In 1986, residents in Bacliff and Bayview considered incorporating into a general law city. Supporters said that incorporation would establish more local control over affairs, an area police department, and the ability to pass ordinances. Opponents said that the area's tax base could not sufficiently support municipal service, including police protection and road and drainage improvements. At the time the area of 3.6 square miles (9.3 km2) considering incorporation had 7,000 people. Galveston County Judge Ray Holbrook signed an order setting the date of the election as Saturday, August 9, 1986 and releasing the area from the extraterritorial jurisdiction of Kemah, League City, and Texas City. In 1986, the Bacliff and Bayview area received water and sewer services from two municipal utility districts; if the incorporation measure had passed the districts would have likely remained. Donna Maples, vice president of the Bacliff-Bayview Community Association, supported the incorporation measure. The officials overseeing the election described turnout as "heavy." Officials announced that the incorporation proposal failed on a 770 to 163 count. In 2000 Bacliff and San Leon formed a nine member board to prepare the communities for incorporation. At that time Bacliff and San Leon had a combined population of 10,000. The board was to have three members from the Bacliff area, three members from the San Leon area, and three at large members. It was prompted after the City of Texas City suddenly annexed several commercial parcels along Texas State Highway 146 between Kemah and Dickinson Bayou in the year 2000. The board hoped to convince Texas City to reverse the annexation.
In 2003, the P. H. Robinson power plant was mothballed by Texas Genco. The plant was mothballed due to the proliferation of newer gas-fired merchant plants in Texas. Robinson Units 1-4 had 2,213 MW. The plant was decommissioned in 2009 and demolished in 2012. In 2013, NRG began construction on a 6 unit electrical generation "peaking plant". This plant was scheduled to be in service by June 1, 2014
After Hurricane Ike hit Texas in September 2008, Galveston County officials offered a debris removal program to residents in unincorporated areas, including Bacliff. Flooding from hurricane Ike was minimized due in part to Bacliff's relatively high elevation of 16 feet.
Geography and climate
Bacliff is a Census class code U5, populated area located at 29° 30' 24" N, 94° 59' 31" W.
According to the United States Census Bureau, the CDP has a total area of 2.7 square miles (7.0 km2), of which 2.5 square miles (6.6 km2) is land and 0.15 square miles (0.4 km2), or 5.85%, is water. Bacliff is east of League City, 3 miles (4.8 km) south of Kemah, 16 miles (26 km) northeast of Galveston, and 36 miles (58 km) southeast of Downtown Houston. Most of the area is along the Galveston Bay, east of Texas State Highway 146.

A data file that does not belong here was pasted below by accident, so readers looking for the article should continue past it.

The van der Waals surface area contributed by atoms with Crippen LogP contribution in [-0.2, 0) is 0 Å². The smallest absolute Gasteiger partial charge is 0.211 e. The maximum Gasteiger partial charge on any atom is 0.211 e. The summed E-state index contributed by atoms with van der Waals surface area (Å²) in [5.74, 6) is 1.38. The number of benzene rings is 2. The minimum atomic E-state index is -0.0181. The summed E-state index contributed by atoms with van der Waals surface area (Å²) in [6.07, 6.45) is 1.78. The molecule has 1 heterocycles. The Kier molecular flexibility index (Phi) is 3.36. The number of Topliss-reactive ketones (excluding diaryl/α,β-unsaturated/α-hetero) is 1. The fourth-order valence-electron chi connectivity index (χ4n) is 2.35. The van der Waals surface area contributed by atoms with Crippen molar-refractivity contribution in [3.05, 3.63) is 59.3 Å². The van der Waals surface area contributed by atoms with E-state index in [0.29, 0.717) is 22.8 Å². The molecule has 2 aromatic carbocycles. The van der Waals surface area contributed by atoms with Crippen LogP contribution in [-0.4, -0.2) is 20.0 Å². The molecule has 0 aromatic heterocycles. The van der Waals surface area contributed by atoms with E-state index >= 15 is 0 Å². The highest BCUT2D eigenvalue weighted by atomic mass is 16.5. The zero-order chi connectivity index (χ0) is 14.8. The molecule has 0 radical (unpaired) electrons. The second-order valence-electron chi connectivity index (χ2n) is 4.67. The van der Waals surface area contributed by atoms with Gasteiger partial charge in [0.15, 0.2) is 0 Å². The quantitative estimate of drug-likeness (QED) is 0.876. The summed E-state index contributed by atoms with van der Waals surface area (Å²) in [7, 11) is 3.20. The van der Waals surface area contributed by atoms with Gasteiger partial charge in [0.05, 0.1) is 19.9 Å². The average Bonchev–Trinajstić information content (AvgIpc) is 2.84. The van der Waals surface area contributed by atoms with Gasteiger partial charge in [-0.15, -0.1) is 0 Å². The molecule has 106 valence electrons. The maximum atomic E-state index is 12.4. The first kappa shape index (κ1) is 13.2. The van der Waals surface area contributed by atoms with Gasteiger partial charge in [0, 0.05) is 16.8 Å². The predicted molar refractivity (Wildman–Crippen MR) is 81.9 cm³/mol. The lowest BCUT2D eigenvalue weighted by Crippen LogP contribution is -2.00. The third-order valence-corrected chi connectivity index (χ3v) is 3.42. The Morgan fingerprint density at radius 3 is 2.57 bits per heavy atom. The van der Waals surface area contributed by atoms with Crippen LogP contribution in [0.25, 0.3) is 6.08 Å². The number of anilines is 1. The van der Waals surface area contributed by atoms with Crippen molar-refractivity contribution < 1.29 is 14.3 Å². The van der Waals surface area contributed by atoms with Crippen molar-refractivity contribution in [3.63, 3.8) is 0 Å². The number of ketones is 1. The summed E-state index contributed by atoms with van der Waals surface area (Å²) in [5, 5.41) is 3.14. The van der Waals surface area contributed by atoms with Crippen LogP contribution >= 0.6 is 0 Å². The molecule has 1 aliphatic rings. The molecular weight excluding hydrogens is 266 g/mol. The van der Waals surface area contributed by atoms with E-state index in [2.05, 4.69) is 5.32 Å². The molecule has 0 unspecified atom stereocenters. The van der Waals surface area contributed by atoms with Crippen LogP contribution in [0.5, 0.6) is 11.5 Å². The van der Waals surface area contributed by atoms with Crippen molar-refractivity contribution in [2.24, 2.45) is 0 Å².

|Climate data for Bacliff, Texas|
|Average high °F (°C)||62
|Average low °F (°C)||43
|Precipitation inches (mm)||4.76
As of the census of 2010, there were 8,619 people, 3,022 households, and 2,095 families residing in the CDP. This represented a growth of approximately 23.8% since the 2000 census. The population density was 3,405.4 people per square mile. The racial makeup of the CDP was 74.3% White, 3.5% African American, 0.7% Native American, 2.8% Asian, 0.1% Pacific Islander, 15.9% from other races, and 2.7% from two or more races. Hispanic or Latino of any race were 37.1% of the population.
Parks and recreation
Along the Galveston Bay Bacliff has several boat ramps.
The Galveston County Department of Parks and Senior Services operates several recreational facilities in Bacliff. The Bacliff Community Center is at 4503 11th Street. The 28-acre (110,000 m2) Bayshore Park at 5437 East Farm to Market Road 646 (FM 646) has five baseball fields, one boat ramp, one historic site, ten picnic areas, one pier, one playground, and five practice backstops. The 25-acre (10 ha) park was originally owned by Texas Genco for 35 years; the county operated the park according to an agreement. In 2005 Texas Genco donated the park to the county. Many anglers and their families use Bayshore Park as a place of recreation.
In 2014 Galveston County purchased and cleared a new 64 acre tract in Bacliff which will become a new park for the Bayshore area. In August of 2016 the Galveston County Commissioners Court approved a $1.9 million contract to build a Community Center at the park with Galveston County crews initiating construction the same month.
The Bacliff Boat Ramp is located behind Clifton's Seaside Diner, while the Bayshore Park Boat Ramp is located on Farm to Market Road 646, aka Bayshore Drive. The nearest full service marina is the Eagle Point fishing camp, located off East Bayshore Drive in San Leon.
As of 2016 one of the most popular restaurants in Bacliff was Noah's Ark. T.J. Aulds of The Galveston County Daily News said that Bacliff, San Leon, and Bayview "are known for great spots to eat seafood."